Enjoyment in every bite

Kinloch Manor Head Chef, Norka Mella Munoz sits down with 66 Magazine's Steve Vermeulen.

Mixing wild game and premium beef and lamb with the freshest seasonal vegetables and herbs, Kinloch Manor Head Chef, Norka Mella Munoz, blends her Chilean heritage with an ‘estate to plate’ philosophy upon a base of ever-changing locally sourced ingredients. From Santiago to the shores of Lake Taupo, every culinary creation is to be enjoyed.

Words Steve Vermeulen Photos Vinesh Kumaran

“Good food is the foundation of genuine happiness,” the father of French cuisine, Auguste Escoffier, once espoused.

It would be hard to disagree when talking to Kinloch Manor’s Head Chef, Norka Mella Munoz. Her excitement in chatting about food is only surpassed in warmth by her welcoming smile beaming across the kitchen pass as we meet.

Calling herself a ‘Chiwi’, Norka was born in Santiago, Chile. Arriving here in 2003 and unable to converse in English, she only intended staying for a year. Plans change however, and Norka has been in New Zealand ever since.

In that time, she figured out the intricacies of the English language and went from working for a catering company in Auckland to tutoring new talent at Auckland’s Hotel and Chef training school. Then followed a move to Hawke’s Bay where the fresh produce she adores was plentiful.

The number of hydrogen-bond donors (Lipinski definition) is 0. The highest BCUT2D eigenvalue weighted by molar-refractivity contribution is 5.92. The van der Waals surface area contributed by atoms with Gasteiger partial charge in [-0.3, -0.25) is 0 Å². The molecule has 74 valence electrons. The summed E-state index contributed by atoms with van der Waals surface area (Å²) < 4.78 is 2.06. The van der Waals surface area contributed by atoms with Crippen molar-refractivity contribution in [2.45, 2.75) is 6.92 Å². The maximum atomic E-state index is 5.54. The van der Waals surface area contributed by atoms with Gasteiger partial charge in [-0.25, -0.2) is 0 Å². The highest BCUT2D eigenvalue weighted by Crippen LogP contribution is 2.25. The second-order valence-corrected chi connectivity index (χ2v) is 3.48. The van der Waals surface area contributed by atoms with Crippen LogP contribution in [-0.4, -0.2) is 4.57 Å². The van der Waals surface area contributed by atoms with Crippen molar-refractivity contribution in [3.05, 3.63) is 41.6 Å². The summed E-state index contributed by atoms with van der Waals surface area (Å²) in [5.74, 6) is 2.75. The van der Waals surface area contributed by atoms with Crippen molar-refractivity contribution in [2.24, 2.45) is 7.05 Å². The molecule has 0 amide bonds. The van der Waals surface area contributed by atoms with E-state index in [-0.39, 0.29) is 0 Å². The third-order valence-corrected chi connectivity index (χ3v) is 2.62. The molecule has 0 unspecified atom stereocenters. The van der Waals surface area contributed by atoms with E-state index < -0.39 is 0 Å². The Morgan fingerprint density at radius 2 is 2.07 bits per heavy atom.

A Chilean flair naturally finds its way into Norka’s food at Kinloch Manor and it’s a fusion well-suited to Kiwi tastes. After all, we are a country that shares our passion for wild game and barbeque with the nations of South America. This is a match made in heaven for Kinloch Manor who, alongside its sister property Treetops Estate, sources locally reared wild deer; red, fallow, sika, wapiti (elk), and water buffalo, beef, wild pig, lamb, rabbit, pheasant, partridge, geese, and duck.

Having sampled her other-worldly Silver Fern Eye Fillet / Slow Stew Short Rib dish, it comes as no surprise to learn that Norka is an ambassador for New Zealand Beef and Lamb.

Manuka from Treetops and Kinloch Manor aviaries producing wild native comb honey of exceptional flavor also makes a regular appearance, along with heritage varieties of indigenous and seasonal vegetables; native spinach (tetragonia), kumara, fresh turmeric, wasabi, and native cress. Likewise, it’s not unusual to see Kinloch guests’ own catches of Rainbow and Brown trout being prepared. Another menu item that appears regularly is Ōra King Salmon, for whom Norka is New Zealand’s first female ambassador.

“We truly adopt an ‘estate to plate’ philosophy here and as a chef that is so rewarding,” says Norka. “Every day I’m adapting the menu depending on what our own gardens or local suppliers are producing. That can be a challenge of course, but as a chef that is what I like: I couldn’t go back to a menu consisting of the same dishes repeated.”

Despite having training rooted in French and Italian technique, she draws on her mother’s home cooking for inspiration, along with guest input.